T&M contracts, despite being very popular among outsourcing services providers and their clients, have some pitfalls that may increase project costs. Hence, we created a quoted time and materials contract to make sure that our clients pay only for the work actually done.
When it comes to billing for software development services, there are usually two types of contractual models you can choose from: a time and materials (T&M) contract or a fixed-price contract. In the T&M contract, the payment for services provided is based on the working time reported by project team members and an agreed hourly rate for each of them. Additionally, the client pays for materials (e.g., software licenses).
A fixed-price contract, on the other hand, means that a client and an outsourcing partner agree on a fixed price for delivering a service (i.e., a working solution). It assumes that both project scope and deadline are well defined and cannot be easily changed. Alternatively, a client and an outsourcing vendor can set up a fixed price per iteration.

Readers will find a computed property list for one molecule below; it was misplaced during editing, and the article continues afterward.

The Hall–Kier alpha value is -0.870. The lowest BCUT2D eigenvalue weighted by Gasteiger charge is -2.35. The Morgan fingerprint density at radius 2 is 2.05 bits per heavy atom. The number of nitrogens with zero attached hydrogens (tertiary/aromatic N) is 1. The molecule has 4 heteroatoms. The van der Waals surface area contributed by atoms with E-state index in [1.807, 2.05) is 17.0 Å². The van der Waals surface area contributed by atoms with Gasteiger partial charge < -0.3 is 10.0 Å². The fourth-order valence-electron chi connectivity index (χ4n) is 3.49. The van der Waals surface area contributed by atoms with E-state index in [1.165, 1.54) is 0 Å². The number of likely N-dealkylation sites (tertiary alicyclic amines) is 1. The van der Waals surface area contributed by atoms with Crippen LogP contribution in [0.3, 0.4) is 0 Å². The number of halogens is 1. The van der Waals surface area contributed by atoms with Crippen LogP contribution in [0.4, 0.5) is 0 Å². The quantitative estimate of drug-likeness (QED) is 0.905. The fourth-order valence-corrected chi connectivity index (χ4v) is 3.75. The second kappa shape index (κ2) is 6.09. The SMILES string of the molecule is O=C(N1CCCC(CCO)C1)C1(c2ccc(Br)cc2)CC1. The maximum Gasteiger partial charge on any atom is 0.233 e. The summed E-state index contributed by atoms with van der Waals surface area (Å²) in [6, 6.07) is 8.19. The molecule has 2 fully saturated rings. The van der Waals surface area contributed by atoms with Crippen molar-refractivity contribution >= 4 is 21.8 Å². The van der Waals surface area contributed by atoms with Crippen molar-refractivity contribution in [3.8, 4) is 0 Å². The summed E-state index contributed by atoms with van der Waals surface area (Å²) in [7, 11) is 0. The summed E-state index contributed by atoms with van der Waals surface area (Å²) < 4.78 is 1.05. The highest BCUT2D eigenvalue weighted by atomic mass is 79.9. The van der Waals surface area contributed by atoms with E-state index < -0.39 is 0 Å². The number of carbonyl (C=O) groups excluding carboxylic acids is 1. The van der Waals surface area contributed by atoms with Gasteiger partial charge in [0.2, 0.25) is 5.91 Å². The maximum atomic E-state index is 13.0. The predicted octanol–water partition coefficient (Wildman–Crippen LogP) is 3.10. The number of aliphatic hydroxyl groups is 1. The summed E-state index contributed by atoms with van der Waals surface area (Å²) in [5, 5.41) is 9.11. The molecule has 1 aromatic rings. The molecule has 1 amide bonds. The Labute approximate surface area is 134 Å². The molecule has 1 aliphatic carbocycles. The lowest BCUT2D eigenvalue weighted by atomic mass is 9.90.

A T&M contract is pretty straightforward: you pay for the working time of the outsourced software development team. It is much simpler than a fixed-price contract that requires a careful estimation of the project scope and its requirements. That’s why a T&M contract seems to be the most popular type of IT outsourcing contract.
When your software development team underperforms
But in some cases, a T&M contract, despite being clear and simple, may not be enough. Regardless of the outsourcing model chosen (staff augmentation, dedicated team, or hybrid team), you may face underperformance of your software development team. In particular, it may happen when you have a hybrid team that is composed of your employees plus developers provided by your outsourcing partner. Underperformance can mean that your software development team:
- is not executing project tasks according to the estimations
- is not using its time effectively due to a lack of tasks in the project backlog
- is focusing on developing less important functionalities that do not move the entire product development forward